In the series What I Loved Yesterday, Harper’s Bazaar editors highlight one standout look from the previous day at New York Fashion Week
To me, the crocheted pieces at Diotima look like sea creatures. The ruffles float on the air the way jellyfish tentacles spread out under water, slightly independent of each other, like each piece has a mind of its own. In the form of a dress, the crochet can make a woman look like some kind of ocean goddess (see, for example, Doja Cat in Harper’s Bazaar’s September issue.) In the brand’s spring 2024 collection, shown last night at a gallery space in West Chelsea, the crochet appeared spilling off the waistband of pleated pants, making the models look like they’d gone swimming in their work clothes and emerged appealingly bedecked with seaweed.
Diotima’s designer, Rachel Scott, was born in Jamaica, and the brand is deeply rooted in the life and history of the island nation. So the sea might be important on a metaphorical level, but the connection to Jamaica is literal and material. The crochet pieces are made in Jamaica by local artisans using traditional techniques. The beaded macrame dresses are a nod to beach cover-ups. Even the European materials in the tailored pieces are used in a way that centers a Caribbean perspective – on her website, Scott mentions that the tweeds from the UK are a reference to the Jamaican diaspora. It’s not uncommon to find designers looking to their personal heritage for inspiration, but Scott’s vision is more expansive. She’s thinking about a country, and a people, in the context of the world.
For the spring 2024 collection, Scott collaborated with another artist who can’t stop thinking about the history of Jamaica: Laura Facey, a sculptor who is best known for work addressing the legacy of slavery. Facey gave Scott a chalk drawing, called Seed, which the designer turned into a loose caftan that became one of the centerpieces of the show.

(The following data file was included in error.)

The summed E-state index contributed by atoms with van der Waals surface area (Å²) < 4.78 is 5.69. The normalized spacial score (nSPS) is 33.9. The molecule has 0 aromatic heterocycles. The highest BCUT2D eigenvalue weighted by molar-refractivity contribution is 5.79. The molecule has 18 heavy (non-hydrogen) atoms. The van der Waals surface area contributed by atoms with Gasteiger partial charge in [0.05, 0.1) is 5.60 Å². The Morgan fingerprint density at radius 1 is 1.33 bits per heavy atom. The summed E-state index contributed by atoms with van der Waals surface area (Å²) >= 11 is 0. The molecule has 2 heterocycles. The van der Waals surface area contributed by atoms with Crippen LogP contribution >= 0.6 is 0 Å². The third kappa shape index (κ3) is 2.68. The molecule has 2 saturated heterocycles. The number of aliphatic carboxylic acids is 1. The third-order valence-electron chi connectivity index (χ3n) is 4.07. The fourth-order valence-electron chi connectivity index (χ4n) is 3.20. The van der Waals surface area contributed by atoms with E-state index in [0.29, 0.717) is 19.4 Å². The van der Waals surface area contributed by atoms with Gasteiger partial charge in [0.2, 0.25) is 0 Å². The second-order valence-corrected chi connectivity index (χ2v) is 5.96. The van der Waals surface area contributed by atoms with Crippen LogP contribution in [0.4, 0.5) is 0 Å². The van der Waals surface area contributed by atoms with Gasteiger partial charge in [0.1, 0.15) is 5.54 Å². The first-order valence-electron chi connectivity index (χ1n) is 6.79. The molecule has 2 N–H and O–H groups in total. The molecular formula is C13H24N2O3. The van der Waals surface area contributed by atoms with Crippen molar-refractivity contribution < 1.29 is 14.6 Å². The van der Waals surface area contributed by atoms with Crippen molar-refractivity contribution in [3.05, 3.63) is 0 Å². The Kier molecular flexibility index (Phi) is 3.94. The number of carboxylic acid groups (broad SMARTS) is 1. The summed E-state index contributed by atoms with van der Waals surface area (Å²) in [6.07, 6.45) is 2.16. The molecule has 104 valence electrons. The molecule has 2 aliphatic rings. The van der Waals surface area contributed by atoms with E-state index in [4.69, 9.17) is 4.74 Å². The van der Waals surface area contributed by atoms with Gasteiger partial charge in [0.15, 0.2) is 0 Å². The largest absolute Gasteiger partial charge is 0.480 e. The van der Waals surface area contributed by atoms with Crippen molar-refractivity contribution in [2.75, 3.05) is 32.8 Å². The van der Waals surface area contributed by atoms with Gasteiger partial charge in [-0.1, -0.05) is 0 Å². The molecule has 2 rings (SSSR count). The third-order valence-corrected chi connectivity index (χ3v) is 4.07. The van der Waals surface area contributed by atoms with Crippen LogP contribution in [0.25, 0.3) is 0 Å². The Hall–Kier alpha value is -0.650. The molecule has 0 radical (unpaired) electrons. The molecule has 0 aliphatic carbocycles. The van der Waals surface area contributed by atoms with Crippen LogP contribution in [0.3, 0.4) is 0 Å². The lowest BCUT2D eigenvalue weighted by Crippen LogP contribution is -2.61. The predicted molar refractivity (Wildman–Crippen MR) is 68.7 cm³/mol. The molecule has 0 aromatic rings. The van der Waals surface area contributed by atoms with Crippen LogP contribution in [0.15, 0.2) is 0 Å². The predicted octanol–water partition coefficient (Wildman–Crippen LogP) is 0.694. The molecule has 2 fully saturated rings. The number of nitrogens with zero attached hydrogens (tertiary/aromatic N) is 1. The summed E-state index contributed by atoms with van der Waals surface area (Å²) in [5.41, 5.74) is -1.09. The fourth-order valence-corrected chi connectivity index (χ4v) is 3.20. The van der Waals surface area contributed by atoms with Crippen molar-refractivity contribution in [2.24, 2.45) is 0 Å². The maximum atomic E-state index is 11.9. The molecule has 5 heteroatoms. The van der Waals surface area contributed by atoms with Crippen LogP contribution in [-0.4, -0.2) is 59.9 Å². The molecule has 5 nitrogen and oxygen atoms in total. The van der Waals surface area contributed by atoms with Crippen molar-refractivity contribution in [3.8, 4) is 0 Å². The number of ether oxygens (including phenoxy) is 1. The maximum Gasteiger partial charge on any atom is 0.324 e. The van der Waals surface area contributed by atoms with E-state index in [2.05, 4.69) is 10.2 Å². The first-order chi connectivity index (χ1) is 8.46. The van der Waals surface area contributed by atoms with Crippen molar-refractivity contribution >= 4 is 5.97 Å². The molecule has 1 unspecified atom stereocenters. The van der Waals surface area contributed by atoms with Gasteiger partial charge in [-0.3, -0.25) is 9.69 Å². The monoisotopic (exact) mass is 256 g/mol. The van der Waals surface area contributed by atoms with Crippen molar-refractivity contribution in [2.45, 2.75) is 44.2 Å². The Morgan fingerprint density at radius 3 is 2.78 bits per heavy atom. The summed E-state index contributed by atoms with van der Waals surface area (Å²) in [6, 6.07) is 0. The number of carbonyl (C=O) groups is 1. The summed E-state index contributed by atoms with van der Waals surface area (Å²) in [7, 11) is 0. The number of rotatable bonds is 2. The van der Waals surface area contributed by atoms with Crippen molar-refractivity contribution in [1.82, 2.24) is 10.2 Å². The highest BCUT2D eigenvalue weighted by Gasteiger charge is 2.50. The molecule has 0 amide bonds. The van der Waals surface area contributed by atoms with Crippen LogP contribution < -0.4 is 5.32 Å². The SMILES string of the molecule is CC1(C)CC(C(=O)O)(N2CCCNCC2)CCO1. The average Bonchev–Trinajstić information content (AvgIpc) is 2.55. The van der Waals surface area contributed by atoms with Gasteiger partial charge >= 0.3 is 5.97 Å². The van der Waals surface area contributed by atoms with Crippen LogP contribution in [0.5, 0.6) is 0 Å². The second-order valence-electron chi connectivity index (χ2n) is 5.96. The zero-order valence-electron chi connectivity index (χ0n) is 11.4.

She also gave Diotima fist-sized versions of her carved wooden hearts — notably not Valentine’s Day hearts like the kind you might find on a locket, but carvings of the actual human heart. At the presentation, models wore them as necklaces, belts, and earrings. Like many of Facey’s sculptures, the effect was disturbingly body-centric: a reminder that at the end of the day, to be a human is to be vulnerable.
The show, in fact, was inspired by the literal end of the day: a Caribbean funerary tradition with African roots known as Nine-Night or Dead Yard. It’s the kind of wake that’s also a party, a celebration of the life of the deceased. Scott seems to thrive on this kind of tension: life and death, local and global, carefully controlled tailoring and loose explosions of crochet.
One look consisted of a pristine white shirt-dress with a pintucked bib. The model wore a carved heart strung around her waist, the rich brown material standing out against the crispness of the white. For a dizzying moment, I considered the fact that every single person in the (very crowded) room also had a heart beating away under whatever chic thing they were wearing. Ultimately, I think that’s what Scott is trying to do: make clothing that succeeds on a superficial level, but that never forgets about the layers and layers of levels underneath.
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